COMPUTER boffins will tell you nothing is ever lost in cyber world.
There are indelible imprints of everything you record on computers.
Even if your computer crashes you can often — and for a hefty price — find an expert to recover the information you thought had been lost forever.
Anything you do with digital technology automatically leaves evidence for others to find — ominous news for some and comforting for others.
Our world contains at least 4500 languages. And there are clearly gender and generational differences that confuse the meanings of words in even the same languages.
It is not easy to know what someone else really means, and sometimes difficult to find the right words to sum up what we mean ourselves.
Biologist Rupert Sheldrake observed that humankind had somewhat lost the habit of using positive words.
“We’re just bitching, cutting each other up and wallowing in our self-pity. Self-pity banishes praise.”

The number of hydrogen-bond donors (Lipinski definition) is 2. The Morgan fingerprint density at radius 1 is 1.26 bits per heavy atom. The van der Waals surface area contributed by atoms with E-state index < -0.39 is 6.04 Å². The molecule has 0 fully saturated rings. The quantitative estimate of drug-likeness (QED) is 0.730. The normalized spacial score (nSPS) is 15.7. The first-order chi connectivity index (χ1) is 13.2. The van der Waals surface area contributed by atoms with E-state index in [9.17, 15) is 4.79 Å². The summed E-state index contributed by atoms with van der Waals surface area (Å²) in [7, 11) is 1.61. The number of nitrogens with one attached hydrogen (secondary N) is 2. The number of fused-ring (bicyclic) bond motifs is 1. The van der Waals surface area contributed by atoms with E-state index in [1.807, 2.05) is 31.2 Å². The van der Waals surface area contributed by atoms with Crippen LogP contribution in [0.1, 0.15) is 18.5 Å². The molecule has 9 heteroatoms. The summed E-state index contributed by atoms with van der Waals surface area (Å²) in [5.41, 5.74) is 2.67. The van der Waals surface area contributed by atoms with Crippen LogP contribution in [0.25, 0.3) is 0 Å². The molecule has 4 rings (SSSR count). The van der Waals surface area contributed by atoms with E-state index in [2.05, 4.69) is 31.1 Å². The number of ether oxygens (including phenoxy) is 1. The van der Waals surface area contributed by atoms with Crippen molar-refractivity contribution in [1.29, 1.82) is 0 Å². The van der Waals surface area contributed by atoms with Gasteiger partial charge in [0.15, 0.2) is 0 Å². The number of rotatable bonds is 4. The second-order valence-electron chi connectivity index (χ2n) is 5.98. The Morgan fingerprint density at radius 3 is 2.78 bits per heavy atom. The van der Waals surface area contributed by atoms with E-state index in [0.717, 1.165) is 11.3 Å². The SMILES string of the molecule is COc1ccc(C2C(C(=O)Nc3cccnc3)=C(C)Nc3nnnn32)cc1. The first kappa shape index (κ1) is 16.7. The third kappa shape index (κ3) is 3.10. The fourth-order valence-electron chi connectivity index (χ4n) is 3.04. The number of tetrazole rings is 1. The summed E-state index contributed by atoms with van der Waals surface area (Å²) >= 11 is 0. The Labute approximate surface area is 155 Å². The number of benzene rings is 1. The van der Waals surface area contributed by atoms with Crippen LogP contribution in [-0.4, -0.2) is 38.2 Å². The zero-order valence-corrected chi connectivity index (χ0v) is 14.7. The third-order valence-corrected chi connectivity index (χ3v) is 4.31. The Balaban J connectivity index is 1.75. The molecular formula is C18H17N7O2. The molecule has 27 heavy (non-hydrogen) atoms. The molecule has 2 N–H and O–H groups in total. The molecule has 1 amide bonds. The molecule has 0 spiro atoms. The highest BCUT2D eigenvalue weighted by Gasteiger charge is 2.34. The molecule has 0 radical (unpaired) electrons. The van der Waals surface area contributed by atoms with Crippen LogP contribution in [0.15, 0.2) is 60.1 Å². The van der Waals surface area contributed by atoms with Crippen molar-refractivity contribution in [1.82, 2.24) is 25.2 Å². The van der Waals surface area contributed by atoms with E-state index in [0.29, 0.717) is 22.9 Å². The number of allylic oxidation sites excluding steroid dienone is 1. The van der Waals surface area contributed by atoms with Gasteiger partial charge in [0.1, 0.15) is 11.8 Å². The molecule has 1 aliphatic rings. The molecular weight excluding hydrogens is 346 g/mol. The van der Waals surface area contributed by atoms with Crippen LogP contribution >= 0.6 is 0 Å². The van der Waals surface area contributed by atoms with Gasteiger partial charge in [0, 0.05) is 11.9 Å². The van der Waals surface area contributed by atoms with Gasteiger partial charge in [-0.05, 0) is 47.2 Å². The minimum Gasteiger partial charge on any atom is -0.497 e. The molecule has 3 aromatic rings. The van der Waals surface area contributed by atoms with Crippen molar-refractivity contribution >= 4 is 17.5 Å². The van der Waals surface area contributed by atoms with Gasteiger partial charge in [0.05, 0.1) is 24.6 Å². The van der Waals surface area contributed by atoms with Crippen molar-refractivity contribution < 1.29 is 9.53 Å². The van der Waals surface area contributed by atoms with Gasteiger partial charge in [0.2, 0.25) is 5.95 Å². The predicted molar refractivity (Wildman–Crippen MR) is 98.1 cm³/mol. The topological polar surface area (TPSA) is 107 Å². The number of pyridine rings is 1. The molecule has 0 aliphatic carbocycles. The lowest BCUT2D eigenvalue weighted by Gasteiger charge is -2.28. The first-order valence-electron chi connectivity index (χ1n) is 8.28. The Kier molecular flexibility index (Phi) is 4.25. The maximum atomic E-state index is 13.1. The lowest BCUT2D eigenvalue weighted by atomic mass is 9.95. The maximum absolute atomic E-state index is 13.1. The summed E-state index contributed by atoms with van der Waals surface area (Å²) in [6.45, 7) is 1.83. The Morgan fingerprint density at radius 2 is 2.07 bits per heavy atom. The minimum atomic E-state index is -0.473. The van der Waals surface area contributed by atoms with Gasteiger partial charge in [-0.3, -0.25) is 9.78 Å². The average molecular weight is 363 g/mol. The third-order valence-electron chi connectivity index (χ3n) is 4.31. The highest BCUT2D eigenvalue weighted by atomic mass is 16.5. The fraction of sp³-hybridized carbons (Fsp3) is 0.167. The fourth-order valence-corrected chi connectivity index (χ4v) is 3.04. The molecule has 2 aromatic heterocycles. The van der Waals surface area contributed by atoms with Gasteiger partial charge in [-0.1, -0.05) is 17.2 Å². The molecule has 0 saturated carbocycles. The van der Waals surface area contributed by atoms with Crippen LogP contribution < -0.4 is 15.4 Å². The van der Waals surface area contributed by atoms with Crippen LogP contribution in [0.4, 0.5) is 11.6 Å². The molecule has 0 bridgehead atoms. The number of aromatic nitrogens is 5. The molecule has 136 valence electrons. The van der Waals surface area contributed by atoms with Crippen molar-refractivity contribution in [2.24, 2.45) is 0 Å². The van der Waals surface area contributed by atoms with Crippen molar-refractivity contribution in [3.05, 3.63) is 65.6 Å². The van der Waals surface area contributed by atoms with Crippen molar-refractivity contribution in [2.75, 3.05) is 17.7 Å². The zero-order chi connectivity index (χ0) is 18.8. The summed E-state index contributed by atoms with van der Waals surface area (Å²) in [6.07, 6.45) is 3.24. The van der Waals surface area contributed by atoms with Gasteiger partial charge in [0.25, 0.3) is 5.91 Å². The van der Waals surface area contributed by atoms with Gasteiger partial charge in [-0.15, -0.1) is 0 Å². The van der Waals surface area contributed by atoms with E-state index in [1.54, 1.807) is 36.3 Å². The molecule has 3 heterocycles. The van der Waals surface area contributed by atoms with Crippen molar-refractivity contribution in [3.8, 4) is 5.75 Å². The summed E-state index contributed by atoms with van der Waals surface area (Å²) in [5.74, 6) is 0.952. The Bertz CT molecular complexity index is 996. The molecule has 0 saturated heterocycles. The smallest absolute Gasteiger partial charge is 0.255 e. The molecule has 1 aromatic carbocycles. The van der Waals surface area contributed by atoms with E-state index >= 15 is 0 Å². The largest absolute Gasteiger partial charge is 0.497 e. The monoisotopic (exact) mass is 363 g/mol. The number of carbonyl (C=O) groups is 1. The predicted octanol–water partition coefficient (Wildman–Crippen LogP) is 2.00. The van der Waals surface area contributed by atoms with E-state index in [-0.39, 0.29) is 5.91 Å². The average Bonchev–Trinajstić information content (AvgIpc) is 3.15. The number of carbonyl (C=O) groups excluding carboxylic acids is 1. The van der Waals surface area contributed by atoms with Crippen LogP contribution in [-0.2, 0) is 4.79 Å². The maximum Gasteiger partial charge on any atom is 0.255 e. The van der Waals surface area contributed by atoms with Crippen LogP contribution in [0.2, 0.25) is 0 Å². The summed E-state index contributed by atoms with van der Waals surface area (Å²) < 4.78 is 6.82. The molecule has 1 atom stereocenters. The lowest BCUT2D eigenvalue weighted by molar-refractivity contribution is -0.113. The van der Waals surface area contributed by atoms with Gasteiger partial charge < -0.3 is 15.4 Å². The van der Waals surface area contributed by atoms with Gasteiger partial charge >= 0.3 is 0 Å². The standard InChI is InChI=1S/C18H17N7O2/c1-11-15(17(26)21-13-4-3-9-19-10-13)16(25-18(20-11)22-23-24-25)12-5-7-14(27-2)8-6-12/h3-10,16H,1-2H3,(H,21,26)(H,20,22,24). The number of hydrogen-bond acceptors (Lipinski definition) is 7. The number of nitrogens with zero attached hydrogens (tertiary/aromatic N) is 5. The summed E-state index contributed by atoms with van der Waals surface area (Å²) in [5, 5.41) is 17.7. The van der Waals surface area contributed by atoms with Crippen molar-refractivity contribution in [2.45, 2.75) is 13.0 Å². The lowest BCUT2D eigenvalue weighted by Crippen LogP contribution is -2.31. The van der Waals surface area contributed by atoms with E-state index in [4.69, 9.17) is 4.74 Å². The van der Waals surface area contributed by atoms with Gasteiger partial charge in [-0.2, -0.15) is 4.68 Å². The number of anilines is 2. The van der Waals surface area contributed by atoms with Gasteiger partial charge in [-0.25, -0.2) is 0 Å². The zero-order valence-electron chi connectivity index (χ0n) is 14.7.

Then there is the special language of music and other arts: seemingly enlightening to some and unintelligible to others.
Beethoven said the silences in music were as important as the notes — and he was right.
The pauses in a rendition of his majestic fifth or ninth symphonies, in the hands of a great conductor such as Herbert Von Karajan, are eloquent reminders that sometimes what we do not say is as important as what we do say.
Of course, there is a reverse to the equation. Martin Luther King said: “In the end we will remember not so much the words of our enemies, but the silence of our friends.”
Words, as vital as they are, are also often inadequate for conveying the precise character of a feeling.
A scream, or laughter can be better than a speech. It is a matter of knowing what is best at the time.